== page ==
SOLVED: Tree Identifier

Falls Church, VA

I live outside of Washington DC. This tree starts growing in early-mid spring and I believe it gets little white flowers later on. Any ideas?

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Bretten, Germany

Lonicera sp., - Honeysuckle.

Falls Church, VA

Here is a picture of the buds, if it helps.

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Falls Church, VA

Are we convinced it's honeysuckle? I can't find any honeysuckle pics online that look like my tree. Any other ideas? Thanks!

Scott County, KY(Zone 5b)

No question whatsoever - that is one of the woody shrub honeysuckles, and it is most likely Lonicera maackii, Amur Honeysuckle.

If you can't find a pic online of that plant, you are not trying hard.

This is one of the most pestiferous exotic invasive woody shrubs in eastern North America. Aim to eliminate it before it produces another thousand seedlings.

Falls Church, VA

You people are geniuses! Thanks for the clarification, I think you're right about it being Amur, though I don't remember the little red berries, and it doesn't seem to be as invasive or awful as the internet says it is. Anyway, thanks!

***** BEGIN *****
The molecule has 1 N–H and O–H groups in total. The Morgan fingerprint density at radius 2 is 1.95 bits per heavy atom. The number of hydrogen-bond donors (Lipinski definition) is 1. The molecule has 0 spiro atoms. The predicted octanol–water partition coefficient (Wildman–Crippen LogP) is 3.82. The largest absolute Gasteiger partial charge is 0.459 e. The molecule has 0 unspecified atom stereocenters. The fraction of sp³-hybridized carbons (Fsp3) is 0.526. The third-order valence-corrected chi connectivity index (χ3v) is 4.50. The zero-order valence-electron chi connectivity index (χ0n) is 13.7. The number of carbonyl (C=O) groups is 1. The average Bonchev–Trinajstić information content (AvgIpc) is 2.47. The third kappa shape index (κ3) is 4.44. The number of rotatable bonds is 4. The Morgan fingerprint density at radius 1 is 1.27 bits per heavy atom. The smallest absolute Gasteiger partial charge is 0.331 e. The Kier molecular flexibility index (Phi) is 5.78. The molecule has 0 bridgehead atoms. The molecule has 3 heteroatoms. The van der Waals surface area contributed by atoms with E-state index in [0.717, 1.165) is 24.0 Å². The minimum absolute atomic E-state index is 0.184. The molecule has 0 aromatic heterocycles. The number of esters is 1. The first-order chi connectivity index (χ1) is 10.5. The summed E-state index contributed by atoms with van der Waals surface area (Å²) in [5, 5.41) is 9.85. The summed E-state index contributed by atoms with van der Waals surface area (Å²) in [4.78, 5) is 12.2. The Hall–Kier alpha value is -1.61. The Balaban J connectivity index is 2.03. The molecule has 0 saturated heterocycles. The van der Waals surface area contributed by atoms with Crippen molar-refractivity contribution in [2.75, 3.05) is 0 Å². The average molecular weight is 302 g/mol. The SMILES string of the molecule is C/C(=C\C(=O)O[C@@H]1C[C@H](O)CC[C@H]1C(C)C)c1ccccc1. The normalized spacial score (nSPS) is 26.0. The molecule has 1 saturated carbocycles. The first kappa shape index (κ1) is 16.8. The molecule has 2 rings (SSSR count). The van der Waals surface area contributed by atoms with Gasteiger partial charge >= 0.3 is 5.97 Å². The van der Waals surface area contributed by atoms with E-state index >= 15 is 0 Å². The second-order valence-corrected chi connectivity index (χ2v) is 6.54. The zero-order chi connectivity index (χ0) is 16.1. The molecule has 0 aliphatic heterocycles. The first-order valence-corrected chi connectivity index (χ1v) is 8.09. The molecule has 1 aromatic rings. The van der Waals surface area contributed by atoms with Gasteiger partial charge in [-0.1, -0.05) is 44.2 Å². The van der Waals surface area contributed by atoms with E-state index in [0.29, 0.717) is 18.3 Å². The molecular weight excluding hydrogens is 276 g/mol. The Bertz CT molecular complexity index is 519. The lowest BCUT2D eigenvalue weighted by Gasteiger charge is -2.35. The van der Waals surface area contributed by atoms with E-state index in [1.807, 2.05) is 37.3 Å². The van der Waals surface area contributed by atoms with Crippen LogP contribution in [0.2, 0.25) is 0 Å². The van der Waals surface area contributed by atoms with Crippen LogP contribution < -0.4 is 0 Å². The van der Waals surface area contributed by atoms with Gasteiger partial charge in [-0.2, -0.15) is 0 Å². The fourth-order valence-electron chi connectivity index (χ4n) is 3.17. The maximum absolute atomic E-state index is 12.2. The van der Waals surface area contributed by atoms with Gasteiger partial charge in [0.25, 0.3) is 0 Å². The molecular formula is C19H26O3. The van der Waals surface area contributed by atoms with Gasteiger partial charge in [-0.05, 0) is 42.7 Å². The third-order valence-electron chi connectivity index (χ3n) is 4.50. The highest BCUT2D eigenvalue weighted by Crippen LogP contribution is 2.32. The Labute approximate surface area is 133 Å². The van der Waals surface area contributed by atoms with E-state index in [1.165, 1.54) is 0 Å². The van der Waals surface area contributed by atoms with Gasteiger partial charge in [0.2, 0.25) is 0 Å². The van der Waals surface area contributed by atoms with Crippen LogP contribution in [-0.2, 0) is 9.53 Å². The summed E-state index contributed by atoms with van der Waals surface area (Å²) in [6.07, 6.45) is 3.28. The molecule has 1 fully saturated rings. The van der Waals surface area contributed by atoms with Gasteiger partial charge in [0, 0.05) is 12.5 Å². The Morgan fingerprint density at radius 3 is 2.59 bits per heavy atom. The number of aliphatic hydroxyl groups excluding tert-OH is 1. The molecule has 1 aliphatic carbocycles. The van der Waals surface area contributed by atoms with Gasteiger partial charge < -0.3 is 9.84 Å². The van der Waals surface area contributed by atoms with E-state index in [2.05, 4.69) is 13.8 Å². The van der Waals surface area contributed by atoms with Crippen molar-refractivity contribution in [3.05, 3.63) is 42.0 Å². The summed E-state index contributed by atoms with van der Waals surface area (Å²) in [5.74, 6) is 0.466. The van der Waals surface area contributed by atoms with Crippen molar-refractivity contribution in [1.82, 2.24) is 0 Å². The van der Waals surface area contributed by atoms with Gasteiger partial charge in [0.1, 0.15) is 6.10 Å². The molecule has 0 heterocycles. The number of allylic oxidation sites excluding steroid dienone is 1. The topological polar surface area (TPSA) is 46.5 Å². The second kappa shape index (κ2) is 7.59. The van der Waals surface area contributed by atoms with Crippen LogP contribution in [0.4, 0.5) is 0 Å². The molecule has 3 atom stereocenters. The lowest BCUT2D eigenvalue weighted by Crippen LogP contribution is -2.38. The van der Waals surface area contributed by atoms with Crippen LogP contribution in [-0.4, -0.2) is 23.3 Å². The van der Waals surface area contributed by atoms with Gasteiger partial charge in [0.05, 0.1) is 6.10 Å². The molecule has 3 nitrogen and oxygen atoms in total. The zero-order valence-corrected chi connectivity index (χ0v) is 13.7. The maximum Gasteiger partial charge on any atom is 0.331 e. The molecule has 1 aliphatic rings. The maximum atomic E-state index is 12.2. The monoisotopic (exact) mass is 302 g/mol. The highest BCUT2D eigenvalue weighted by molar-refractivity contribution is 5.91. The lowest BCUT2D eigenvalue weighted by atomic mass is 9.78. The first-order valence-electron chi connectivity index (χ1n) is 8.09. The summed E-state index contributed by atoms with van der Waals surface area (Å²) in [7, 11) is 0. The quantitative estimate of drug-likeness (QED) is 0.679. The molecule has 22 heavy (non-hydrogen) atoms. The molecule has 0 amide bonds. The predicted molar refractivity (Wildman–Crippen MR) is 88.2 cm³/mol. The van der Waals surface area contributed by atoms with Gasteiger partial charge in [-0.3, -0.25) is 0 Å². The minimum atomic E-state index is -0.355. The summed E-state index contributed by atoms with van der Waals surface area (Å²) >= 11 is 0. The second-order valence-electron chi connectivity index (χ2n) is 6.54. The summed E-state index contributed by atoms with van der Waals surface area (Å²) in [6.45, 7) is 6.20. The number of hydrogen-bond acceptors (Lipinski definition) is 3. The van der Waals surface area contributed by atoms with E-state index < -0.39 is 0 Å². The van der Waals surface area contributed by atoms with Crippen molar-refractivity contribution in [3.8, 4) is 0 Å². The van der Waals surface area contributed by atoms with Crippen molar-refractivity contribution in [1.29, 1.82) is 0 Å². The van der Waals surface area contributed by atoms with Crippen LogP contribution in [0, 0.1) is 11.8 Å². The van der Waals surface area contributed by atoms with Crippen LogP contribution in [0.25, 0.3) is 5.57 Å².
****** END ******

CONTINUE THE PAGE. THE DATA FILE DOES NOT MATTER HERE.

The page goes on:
Scott County, KY(Zone 5b)

This plant's invasiveness is the seedlings that sprout anywhere the birds poop out the seeds from the fruit they've eaten. That often happens in unmanaged natural areas (like park woodlands and forests) away from your yard. When established, Amur Honeysuckle is also allelopathic by changing its environment and soil chemistry to prevent the growth of other plants which would normally be growing there. Thus, whole understories of native trees, shrubs, and wildflowers are suppressed where Honeysuckle has taken over.

Great thing about technology - you can go places and see things from your seat in front of the computer. Google Maps street view allows me to visit parks in Falls Church, where Amur Honeysuckle is readily evident along street frontages where there are woodlands. Cavalier Trail Park along the bike route and East Falls Church Park are a couple examples.

Once you know what you are looking at, you will begin to notice this plant EVERYWHERE. The good thing is - it is not the hardest one to eliminate. The rewards of native plants returning is one of the great joys when this pest is removed.

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